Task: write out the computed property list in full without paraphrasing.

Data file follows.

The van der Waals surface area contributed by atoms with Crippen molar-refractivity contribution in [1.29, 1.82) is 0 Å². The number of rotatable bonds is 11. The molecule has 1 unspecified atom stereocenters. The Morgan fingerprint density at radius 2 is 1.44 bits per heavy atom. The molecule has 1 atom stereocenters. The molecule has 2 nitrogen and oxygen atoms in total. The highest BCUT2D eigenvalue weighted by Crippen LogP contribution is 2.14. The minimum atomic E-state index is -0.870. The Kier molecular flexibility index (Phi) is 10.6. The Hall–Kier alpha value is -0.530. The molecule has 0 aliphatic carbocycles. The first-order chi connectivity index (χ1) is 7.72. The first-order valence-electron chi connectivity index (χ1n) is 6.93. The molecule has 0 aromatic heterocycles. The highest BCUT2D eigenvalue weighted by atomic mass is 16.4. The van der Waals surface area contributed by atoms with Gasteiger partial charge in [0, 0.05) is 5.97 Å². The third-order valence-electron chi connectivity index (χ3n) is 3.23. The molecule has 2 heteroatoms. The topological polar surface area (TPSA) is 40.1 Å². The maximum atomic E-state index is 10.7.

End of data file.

The van der Waals surface area contributed by atoms with Crippen molar-refractivity contribution in [1.29, 1.82) is 0 Å². The number of rotatable bonds is 11. The molecule has 1 unspecified atom stereocenters. The Morgan fingerprint density at radius 2 is 1.44 bits per heavy atom. The molecule has 1 atom stereocenters. The molecule has 2 nitrogen and oxygen atoms in total. The highest BCUT2D eigenvalue weighted by Crippen LogP contribution is 2.14. The minimum atomic E-state index is -0.870. The Kier molecular flexibility index (Phi) is 10.6. The Hall–Kier alpha value is -0.530. The molecule has 0 aliphatic carbocycles. The first-order chi connectivity index (χ1) is 7.72. The first-order valence-electron chi connectivity index (χ1n) is 6.93. The molecule has 0 aromatic heterocycles. The highest BCUT2D eigenvalue weighted by atomic mass is 16.4. The van der Waals surface area contributed by atoms with Gasteiger partial charge in [0, 0.05) is 5.97 Å². The third-order valence-electron chi connectivity index (χ3n) is 3.23. The molecule has 2 heteroatoms. The topological polar surface area (TPSA) is 40.1 Å². The maximum atomic E-state index is 10.7.